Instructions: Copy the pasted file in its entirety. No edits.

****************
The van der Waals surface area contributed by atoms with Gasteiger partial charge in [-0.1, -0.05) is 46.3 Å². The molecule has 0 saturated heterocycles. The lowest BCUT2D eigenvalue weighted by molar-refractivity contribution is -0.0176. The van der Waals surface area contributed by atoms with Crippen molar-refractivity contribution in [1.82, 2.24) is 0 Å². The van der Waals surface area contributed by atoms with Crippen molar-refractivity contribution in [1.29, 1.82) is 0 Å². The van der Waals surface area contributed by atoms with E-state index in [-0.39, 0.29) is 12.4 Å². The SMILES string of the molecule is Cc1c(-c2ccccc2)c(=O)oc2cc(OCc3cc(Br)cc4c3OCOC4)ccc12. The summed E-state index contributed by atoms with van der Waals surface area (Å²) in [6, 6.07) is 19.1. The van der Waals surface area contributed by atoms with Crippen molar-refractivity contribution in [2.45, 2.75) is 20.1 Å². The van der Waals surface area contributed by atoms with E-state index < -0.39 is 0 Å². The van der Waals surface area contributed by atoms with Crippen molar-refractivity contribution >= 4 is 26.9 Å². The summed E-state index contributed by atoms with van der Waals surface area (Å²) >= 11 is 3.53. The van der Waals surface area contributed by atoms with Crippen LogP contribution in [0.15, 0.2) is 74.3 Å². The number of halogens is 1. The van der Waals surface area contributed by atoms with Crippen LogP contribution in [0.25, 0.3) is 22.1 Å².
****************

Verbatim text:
The van der Waals surface area contributed by atoms with Gasteiger partial charge in [-0.1, -0.05) is 46.3 Å². The molecule has 0 saturated heterocycles. The lowest BCUT2D eigenvalue weighted by molar-refractivity contribution is -0.0176. The van der Waals surface area contributed by atoms with Crippen molar-refractivity contribution in [1.82, 2.24) is 0 Å². The van der Waals surface area contributed by atoms with Crippen molar-refractivity contribution in [1.29, 1.82) is 0 Å². The van der Waals surface area contributed by atoms with E-state index in [-0.39, 0.29) is 12.4 Å². The SMILES string of the molecule is Cc1c(-c2ccccc2)c(=O)oc2cc(OCc3cc(Br)cc4c3OCOC4)ccc12. The summed E-state index contributed by atoms with van der Waals surface area (Å²) in [6, 6.07) is 19.1. The van der Waals surface area contributed by atoms with Crippen molar-refractivity contribution in [2.45, 2.75) is 20.1 Å². The van der Waals surface area contributed by atoms with E-state index < -0.39 is 0 Å². The van der Waals surface area contributed by atoms with Crippen molar-refractivity contribution >= 4 is 26.9 Å². The summed E-state index contributed by atoms with van der Waals surface area (Å²) >= 11 is 3.53. The van der Waals surface area contributed by atoms with Crippen LogP contribution in [0.15, 0.2) is 74.3 Å². The number of halogens is 1. The van der Waals surface area contributed by atoms with Crippen LogP contribution in [0.25, 0.3) is 22.1 Å².